Suddenly I was flyyyiiiing. Okay, not really, I was screammmming and doing a crazy wounded-bird motion, as if I could defy Newtonian Law -- or avoid a trip to the ER. Advanced swingers can circle around the interior, or even twirl simultaneously with two or three others a la Cirque du Soleil, then land at the starting point on their feet. I, however, twirled to the ground like a lopsided top and thudded to the floor. Then I got up for another whirl.

But first Millikan showed me his zippy Superman stunt. Wearing a harness made of looped rope and metal latches, he jumped off a second tower stationed outside (no mattresses here, just hard-packed dirt), his arms shooting out in front, legs rigid and trailing behind. He swooped around, then -- ta-dah! -- came to a halt. A perfect 10.

Then it was my turn. I opted for the Lois Lane maneuver: Take girly leap off platform, squint eyes to dam tears, holler head off. Lois needs some practice, I'd say. Super Mike concurred.

Batgirl and Cavemen

Barn-swinging was like a frolic at the playground compared with caving at Talking Rocks Caverns, just outside Branson proper -- another activity recommended by the kids at the College of the Ozarks. The 10-cave network helps bolster Missouri's claim of being the "Cave State." Three of the subterranean warrens are open to the public, each one a notch higher in difficulty and intensity.

Open commercially since 1969, the 100-foot-high cave formerly known as Fairy Cave was first explored via ropes, sticks and pulleys. These days, it's more of a precarious walk up and down slippery steps, as the guide points out geologic formations that looked to early discoverers like the manger and Three Wise Men but to me looked more like a sea of bobbing jellyfish. The tour winds down 265 stairs, and the denouement is a sweeping-yet-subtle light show synchronized to a Van Halen song.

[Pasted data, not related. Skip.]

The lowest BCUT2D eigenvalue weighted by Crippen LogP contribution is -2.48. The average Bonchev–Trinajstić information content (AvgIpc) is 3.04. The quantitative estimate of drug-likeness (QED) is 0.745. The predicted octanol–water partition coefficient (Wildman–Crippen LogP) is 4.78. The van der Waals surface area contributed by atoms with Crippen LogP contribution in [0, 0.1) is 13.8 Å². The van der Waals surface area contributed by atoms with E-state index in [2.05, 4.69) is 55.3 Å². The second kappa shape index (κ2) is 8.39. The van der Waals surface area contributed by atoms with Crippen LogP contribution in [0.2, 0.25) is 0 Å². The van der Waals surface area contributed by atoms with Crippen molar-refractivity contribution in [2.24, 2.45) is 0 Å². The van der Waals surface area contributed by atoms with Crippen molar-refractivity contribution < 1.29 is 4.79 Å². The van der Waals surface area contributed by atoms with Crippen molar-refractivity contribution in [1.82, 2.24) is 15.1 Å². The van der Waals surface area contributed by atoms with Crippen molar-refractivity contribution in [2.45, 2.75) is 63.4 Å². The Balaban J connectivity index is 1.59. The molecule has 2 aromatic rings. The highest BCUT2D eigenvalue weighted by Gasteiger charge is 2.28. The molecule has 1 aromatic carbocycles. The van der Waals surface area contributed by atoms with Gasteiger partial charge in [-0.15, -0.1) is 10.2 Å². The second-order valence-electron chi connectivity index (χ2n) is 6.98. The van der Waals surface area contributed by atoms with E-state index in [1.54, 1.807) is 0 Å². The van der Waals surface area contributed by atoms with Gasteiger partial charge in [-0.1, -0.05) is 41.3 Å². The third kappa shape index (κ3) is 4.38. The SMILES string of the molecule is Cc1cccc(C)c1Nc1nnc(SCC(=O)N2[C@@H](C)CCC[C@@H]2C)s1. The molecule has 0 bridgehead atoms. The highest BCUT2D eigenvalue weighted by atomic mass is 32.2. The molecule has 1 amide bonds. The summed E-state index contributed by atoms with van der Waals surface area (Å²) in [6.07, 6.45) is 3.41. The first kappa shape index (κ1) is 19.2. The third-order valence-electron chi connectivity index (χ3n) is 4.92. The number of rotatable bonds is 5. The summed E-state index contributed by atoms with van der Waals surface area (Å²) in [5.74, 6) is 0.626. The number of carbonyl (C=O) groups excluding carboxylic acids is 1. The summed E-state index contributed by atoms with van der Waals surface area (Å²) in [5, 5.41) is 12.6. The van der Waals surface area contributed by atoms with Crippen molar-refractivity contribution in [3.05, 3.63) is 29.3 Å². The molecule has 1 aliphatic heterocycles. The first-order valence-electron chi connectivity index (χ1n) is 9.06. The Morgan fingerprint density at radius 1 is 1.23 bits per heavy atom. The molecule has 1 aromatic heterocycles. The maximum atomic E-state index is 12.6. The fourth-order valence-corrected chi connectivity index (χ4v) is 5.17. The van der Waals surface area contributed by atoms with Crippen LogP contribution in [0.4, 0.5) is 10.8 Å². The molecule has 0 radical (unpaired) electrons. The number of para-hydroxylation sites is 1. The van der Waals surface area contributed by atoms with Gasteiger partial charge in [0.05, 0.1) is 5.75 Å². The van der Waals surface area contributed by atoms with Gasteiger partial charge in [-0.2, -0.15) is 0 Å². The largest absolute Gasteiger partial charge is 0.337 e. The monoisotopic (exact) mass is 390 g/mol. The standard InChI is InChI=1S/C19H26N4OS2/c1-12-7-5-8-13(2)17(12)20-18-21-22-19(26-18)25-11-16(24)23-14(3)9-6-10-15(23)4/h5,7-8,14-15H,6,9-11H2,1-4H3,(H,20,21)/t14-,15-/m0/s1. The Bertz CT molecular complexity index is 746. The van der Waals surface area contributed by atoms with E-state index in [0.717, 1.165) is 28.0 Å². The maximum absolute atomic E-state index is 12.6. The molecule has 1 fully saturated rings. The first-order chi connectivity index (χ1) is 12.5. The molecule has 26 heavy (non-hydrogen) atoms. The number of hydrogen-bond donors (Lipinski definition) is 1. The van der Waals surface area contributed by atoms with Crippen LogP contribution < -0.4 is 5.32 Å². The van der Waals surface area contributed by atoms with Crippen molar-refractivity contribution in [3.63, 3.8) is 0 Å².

Powell Cave, less than a mile away in dense, nubby woods, was more strenuous -- with crawls in tight, narrow spaces and face time with tiny bats no bigger than a curled leaf. It was Indian Creek Caverns (pet name: Mud Cave), though, that got my adrenaline pumping.

Slipping on hard hats, head lamps and white coveralls, we crept like cat burglars into a two-mile-long cave that seemed to be made of melted chocolate. Thick, gooey mud was everywhere -- on the walls, under our feet (when they were not drenched in knee-high water), cushioning our derrieres. There is no grace or modesty in spelunking, so don't even try to look elegant. You just have to splay, squish, splosh and do the butt slide -- whatever it takes to get up and down smooth, slick mounds that turned us into wriggly brown worms.

The Wild Cave Tour can take up to six hours, but guide Chris Gertson and I covered only a third of the cave in a half-hour, because, yes, you really do get stuck in the mud. What lay ahead? More mole crawling and water-slide sloshing, as well as maneuvers like the Ear Dip (stand neck-high in water, tilt head to breathe) and Ceiling Sucking (smooch the cave wall for oxygen). But those adventures are only for the experienced, the fit and . . . the young.

Could I -- gasp -- be too old for Branson?

Nah. Deep down, I know that when I can't spelunk, swing or shimmy any more, Jimmy Osmond will be waiting in the wings for me.

After the theater lights go down in Branson, Mo., and the old-timers go to bed, the young -- including, from left, Dana Bel-Cher and Amy and April Hobson -- rock out at such clubs as Tsunami. Above, the ornate bathroom at Shoji Tabuchi's theater, and the Strip of the "Live Music Capital of the World," below.Counterclockwise from top: In Branson, Mo., saxophonist Marvin Short, 34, performs with a '50s show by day but jams late night at various clubs, such as Tsunami, that cater to a younger set. Bill Feist, left, and guide Chris Gertson scramble around the narrow caves of Talking Rocks Cavern. Students at the College of the Ozarks socialize over tasty (and cheap) school cafeteria food.